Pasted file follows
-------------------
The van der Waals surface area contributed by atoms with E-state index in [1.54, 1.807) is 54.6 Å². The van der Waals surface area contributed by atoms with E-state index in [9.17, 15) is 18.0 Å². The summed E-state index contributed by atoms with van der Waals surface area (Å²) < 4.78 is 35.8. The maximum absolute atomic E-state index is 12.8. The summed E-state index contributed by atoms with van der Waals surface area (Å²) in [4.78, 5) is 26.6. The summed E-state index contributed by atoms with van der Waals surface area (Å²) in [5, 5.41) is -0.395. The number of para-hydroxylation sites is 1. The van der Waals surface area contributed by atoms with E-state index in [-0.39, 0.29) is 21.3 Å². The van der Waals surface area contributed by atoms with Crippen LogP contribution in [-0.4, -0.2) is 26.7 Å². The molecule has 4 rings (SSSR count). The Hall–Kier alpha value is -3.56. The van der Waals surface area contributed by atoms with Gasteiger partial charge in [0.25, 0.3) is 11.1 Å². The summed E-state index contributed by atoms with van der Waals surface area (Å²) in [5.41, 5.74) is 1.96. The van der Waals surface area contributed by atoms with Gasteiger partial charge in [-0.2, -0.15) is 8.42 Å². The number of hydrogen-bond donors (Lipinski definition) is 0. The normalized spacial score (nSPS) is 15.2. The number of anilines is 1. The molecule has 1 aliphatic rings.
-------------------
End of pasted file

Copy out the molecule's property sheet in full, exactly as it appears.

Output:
The van der Waals surface area contributed by atoms with E-state index in [1.54, 1.807) is 54.6 Å². The van der Waals surface area contributed by atoms with E-state index in [9.17, 15) is 18.0 Å². The summed E-state index contributed by atoms with van der Waals surface area (Å²) < 4.78 is 35.8. The maximum absolute atomic E-state index is 12.8. The summed E-state index contributed by atoms with van der Waals surface area (Å²) in [4.78, 5) is 26.6. The summed E-state index contributed by atoms with van der Waals surface area (Å²) in [5, 5.41) is -0.395. The number of para-hydroxylation sites is 1. The van der Waals surface area contributed by atoms with E-state index in [-0.39, 0.29) is 21.3 Å². The van der Waals surface area contributed by atoms with Crippen LogP contribution in [-0.4, -0.2) is 26.7 Å². The molecule has 4 rings (SSSR count). The Hall–Kier alpha value is -3.56. The van der Waals surface area contributed by atoms with Gasteiger partial charge in [0.25, 0.3) is 11.1 Å². The summed E-state index contributed by atoms with van der Waals surface area (Å²) in [5.41, 5.74) is 1.96. The van der Waals surface area contributed by atoms with Gasteiger partial charge in [-0.2, -0.15) is 8.42 Å². The number of hydrogen-bond donors (Lipinski definition) is 0. The normalized spacial score (nSPS) is 15.2. The number of anilines is 1. The molecule has 1 aliphatic rings.